The Agile Executive

Making Agile Work

The ‘Secret Sauce’ of The Path to Agility

with 2 comments

Yesterday’s Path to Agility conference in Columbus, OH was characterized by extraordinary energy. To start with, four hundreds participants in a regional conference is quite remarkable. Four hundreds participants with ‘infinite’ amount of energy all day long is quite extraordinary.

What is the ‘secret sauce’? According to Bart Murphy, Vice President of Solutions Delivery at QuickSolutions, the ‘trick’ is concentration of energy that usually gets spread over three or four days of a conference into a single day. A large number of interactions in a short time span create intensity and passion that are contagious. The energy flows from one person to another, from one group of people to another, creating an amplification effect that engulfs all participants.

You really had to be there to fully appreciate how powerful the experience was. You might not live close to Columbus, OH, but you owe to yourself to consider attending The Path to Agility 2011. And, don’t miss it for the world if Bart & Co. decide to apply their secret sauce to an Agile event close to where you live.

Thank you Bart, Jennifer,  Matt and the other organizers and volunteers at COHAA – it has been a unique experience!

Written by israelgat

May 28, 2010 at 8:32 am

2 Responses

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  1. I was impressed by Israel Gat’s presentation about technical debt, where he said two things I found fascinating.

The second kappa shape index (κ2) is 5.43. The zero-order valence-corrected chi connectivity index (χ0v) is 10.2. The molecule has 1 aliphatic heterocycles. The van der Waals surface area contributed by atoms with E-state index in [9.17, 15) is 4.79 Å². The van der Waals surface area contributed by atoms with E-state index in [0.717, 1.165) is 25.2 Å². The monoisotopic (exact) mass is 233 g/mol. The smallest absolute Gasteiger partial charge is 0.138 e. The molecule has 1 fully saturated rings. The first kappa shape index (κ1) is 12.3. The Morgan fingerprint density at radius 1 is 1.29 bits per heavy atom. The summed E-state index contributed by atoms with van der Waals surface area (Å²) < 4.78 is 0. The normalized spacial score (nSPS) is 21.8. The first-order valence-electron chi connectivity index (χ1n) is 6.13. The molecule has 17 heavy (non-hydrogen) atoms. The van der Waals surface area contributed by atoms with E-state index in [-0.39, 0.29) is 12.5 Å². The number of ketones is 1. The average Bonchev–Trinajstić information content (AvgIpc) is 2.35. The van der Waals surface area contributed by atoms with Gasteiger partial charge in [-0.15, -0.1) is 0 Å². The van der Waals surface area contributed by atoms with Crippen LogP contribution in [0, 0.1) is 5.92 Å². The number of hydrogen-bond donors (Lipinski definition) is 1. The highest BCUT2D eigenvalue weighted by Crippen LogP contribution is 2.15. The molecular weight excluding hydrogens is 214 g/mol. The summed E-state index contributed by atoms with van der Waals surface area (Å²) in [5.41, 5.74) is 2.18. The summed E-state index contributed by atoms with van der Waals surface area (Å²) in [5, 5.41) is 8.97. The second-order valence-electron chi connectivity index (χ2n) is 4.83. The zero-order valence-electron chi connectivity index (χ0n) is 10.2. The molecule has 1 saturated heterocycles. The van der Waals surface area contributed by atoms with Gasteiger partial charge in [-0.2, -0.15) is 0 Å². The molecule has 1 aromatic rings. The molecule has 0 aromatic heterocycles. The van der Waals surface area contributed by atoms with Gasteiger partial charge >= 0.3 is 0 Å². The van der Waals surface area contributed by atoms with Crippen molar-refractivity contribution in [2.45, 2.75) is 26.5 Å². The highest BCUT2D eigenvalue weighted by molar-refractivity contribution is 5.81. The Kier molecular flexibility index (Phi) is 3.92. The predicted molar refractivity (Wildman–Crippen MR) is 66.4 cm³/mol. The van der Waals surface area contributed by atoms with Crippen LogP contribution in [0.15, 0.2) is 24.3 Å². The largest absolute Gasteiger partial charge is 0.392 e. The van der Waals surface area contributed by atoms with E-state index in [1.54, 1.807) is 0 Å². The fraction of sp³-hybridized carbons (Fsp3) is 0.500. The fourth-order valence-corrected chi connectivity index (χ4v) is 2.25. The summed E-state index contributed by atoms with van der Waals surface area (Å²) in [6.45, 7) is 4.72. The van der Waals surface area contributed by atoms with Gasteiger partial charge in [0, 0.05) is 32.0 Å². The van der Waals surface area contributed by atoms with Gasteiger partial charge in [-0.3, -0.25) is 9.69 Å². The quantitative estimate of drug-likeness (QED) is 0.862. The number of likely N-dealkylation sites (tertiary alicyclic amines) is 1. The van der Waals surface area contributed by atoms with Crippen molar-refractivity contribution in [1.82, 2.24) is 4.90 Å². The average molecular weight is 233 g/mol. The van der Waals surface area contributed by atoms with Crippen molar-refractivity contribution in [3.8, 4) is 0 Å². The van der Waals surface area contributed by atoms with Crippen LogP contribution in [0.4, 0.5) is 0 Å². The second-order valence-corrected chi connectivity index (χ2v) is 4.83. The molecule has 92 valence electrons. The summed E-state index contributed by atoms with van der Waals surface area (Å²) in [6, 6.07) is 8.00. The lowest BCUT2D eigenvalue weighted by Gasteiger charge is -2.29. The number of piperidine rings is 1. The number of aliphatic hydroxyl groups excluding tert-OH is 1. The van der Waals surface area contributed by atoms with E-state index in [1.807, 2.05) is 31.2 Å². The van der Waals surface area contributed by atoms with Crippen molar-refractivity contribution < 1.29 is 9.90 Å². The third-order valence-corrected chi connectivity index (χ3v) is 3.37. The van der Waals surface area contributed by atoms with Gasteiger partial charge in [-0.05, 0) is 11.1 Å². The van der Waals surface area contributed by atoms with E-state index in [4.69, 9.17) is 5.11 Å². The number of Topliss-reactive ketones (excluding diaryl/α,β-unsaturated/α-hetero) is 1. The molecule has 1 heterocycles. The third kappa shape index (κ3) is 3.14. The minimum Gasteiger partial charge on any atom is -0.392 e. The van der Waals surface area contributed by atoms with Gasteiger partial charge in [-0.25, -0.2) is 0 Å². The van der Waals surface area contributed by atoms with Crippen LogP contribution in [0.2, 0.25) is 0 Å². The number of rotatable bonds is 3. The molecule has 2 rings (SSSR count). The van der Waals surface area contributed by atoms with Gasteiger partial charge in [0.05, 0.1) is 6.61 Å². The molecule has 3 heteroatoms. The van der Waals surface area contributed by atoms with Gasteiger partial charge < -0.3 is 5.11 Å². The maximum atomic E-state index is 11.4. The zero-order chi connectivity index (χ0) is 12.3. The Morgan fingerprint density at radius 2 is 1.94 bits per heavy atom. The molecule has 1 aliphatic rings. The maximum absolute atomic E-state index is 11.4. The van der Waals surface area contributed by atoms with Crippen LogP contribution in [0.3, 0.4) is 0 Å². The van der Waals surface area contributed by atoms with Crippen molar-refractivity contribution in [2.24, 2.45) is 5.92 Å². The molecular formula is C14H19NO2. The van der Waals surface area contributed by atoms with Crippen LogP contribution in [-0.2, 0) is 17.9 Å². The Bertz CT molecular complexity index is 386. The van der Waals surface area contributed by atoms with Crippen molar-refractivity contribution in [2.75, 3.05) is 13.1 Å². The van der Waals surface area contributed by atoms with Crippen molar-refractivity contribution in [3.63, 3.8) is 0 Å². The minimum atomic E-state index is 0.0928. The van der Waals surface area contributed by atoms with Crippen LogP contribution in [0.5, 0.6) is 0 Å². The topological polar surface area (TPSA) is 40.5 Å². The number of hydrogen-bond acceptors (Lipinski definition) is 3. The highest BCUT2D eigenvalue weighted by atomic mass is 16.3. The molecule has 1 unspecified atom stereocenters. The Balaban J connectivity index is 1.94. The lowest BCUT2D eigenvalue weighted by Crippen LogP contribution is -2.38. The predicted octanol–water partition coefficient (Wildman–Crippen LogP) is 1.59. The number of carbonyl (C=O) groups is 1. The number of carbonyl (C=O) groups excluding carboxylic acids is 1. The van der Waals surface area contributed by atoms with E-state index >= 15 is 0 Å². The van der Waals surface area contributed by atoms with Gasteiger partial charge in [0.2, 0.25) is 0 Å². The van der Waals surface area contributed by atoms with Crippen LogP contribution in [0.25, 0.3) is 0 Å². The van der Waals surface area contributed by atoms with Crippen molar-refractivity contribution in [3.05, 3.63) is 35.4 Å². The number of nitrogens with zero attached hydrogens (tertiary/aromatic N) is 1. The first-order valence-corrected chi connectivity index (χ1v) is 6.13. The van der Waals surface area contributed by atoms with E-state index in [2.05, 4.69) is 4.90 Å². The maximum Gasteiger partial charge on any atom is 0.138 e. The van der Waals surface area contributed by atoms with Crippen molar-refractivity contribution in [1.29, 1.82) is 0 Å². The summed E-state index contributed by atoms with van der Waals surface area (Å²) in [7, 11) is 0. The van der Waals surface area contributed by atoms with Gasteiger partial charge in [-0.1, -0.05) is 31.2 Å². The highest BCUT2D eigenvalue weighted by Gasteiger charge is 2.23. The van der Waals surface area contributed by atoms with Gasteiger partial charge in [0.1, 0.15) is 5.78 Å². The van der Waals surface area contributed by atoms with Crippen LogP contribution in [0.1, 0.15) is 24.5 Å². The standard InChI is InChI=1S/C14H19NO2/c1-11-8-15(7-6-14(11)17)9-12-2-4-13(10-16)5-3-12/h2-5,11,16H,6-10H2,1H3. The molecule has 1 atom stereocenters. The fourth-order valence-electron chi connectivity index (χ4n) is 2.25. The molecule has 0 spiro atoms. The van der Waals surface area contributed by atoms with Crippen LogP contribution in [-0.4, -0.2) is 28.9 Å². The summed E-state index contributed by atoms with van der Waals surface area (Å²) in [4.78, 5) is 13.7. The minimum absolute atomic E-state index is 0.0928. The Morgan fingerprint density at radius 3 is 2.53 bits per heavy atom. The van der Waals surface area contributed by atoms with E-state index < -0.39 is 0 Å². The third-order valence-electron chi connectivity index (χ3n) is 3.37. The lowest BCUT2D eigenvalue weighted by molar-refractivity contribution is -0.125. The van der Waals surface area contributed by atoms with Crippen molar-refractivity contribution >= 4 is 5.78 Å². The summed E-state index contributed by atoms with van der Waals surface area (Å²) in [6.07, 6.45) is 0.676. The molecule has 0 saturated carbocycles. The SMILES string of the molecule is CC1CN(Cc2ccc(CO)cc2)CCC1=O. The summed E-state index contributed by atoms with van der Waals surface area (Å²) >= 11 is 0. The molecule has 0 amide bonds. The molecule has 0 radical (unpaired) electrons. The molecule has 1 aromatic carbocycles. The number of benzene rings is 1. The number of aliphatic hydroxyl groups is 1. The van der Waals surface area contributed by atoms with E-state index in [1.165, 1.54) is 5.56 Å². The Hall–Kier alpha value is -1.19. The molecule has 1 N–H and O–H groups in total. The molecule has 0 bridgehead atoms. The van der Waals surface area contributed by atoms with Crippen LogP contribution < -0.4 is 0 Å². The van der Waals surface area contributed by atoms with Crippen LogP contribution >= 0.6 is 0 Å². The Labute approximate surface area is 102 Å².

One was when he suggested that technical debt could be–without too much loss of generality–be quantified in dollars, rather than only in subjective terms like “a little” or “a lot” or “probably less than our last project.”

    The other was when he said that technical debt could be frequently assessed (in dollars, if desired) automatically by a continuous-integration server with measures like cyclomatic complexity and code coverage.

    My own contribution to the discussion would be that such an assessment, while still probably useful, could only be treated as a lower bound. In the project where I’m presently engaged, for example, we have perhaps twenty tech-debt cards on the wall, of which maybe three would be accessible to a CI server.

    I don’t think any CI server will ever be able to detect technical debt like “In pulling down the example data from production, we forgot to install a particular class of database constraints, and may have to go back and do it eventually,” or “Figure out how to build the Grails project with Maven.”

    Dan Wiebe

    May 28, 2010 at 9:12 pm

    • Thanks for the kind words, Dan!

      A key differentiation one needs to make to make with respect to technical debt is intrinsic quality versus extrinsic quality. Jim Highsmith has an excellent discussion of the subject in pp. 329-333 of Agile Project Management: Creating Innovative Products. I will try to briefly demonstrate the concept here by the following analogy:

      I have an itch in my left ear. Naturally, I scratch the ear with my my left hand. However, I might scratch it with my right hand. The two are functionally equivalent. However, the intrinsic quality of scratching with my left hand is far superior to that of scratching with my right hand. If I were able to apply source code analytics to ear scratching, I would find the complexity and the technical debt of scratching by the right hand far exceed those of scratching by the left hand.

      In other words, technical debt is only about intrinsic quality. Various things you need to carry out in your project are not part of technical debt.

      To summarize, the power of the technical debt concept is in its singular focus on intrinsic quality.




      June 1, 2010 at 6:25 am

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